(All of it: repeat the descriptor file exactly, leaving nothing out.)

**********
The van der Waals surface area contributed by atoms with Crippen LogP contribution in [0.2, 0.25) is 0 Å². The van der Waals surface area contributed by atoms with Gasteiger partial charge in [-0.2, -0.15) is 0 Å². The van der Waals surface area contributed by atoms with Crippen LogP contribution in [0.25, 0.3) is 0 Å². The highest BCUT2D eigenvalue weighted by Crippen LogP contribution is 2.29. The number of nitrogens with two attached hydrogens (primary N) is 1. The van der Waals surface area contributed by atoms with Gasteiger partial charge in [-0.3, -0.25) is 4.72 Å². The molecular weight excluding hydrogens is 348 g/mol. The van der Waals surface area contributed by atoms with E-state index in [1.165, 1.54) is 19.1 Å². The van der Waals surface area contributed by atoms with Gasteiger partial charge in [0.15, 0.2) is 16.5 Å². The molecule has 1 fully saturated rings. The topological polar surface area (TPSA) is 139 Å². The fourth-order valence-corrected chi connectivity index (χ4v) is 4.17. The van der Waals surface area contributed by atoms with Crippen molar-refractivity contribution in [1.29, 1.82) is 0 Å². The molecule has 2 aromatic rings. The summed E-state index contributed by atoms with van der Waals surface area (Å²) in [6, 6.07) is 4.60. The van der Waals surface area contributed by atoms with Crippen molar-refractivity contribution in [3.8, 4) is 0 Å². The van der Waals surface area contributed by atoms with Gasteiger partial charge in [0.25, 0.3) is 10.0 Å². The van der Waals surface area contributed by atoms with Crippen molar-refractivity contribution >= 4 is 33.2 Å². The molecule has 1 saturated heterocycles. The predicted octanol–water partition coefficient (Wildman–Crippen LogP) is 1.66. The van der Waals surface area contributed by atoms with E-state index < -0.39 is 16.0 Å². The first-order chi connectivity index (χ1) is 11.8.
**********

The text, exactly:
The van der Waals surface area contributed by atoms with Crippen LogP contribution in [0.2, 0.25) is 0 Å². The van der Waals surface area contributed by atoms with Gasteiger partial charge in [-0.2, -0.15) is 0 Å². The van der Waals surface area contributed by atoms with Crippen LogP contribution in [0.25, 0.3) is 0 Å². The highest BCUT2D eigenvalue weighted by Crippen LogP contribution is 2.29. The number of nitrogens with two attached hydrogens (primary N) is 1. The van der Waals surface area contributed by atoms with Gasteiger partial charge in [-0.3, -0.25) is 4.72 Å². The molecular weight excluding hydrogens is 348 g/mol. The van der Waals surface area contributed by atoms with E-state index in [1.165, 1.54) is 19.1 Å². The van der Waals surface area contributed by atoms with Gasteiger partial charge in [0.15, 0.2) is 16.5 Å². The molecule has 1 fully saturated rings. The topological polar surface area (TPSA) is 139 Å². The fourth-order valence-corrected chi connectivity index (χ4v) is 4.17. The van der Waals surface area contributed by atoms with Crippen molar-refractivity contribution in [1.29, 1.82) is 0 Å². The molecule has 2 aromatic rings. The summed E-state index contributed by atoms with van der Waals surface area (Å²) in [6, 6.07) is 4.60. The van der Waals surface area contributed by atoms with Crippen molar-refractivity contribution in [3.8, 4) is 0 Å². The van der Waals surface area contributed by atoms with Gasteiger partial charge in [0.25, 0.3) is 10.0 Å². The van der Waals surface area contributed by atoms with Crippen molar-refractivity contribution >= 4 is 33.2 Å². The molecule has 1 saturated heterocycles. The predicted octanol–water partition coefficient (Wildman–Crippen LogP) is 1.66. The van der Waals surface area contributed by atoms with E-state index < -0.39 is 16.0 Å². The first-order chi connectivity index (χ1) is 11.8.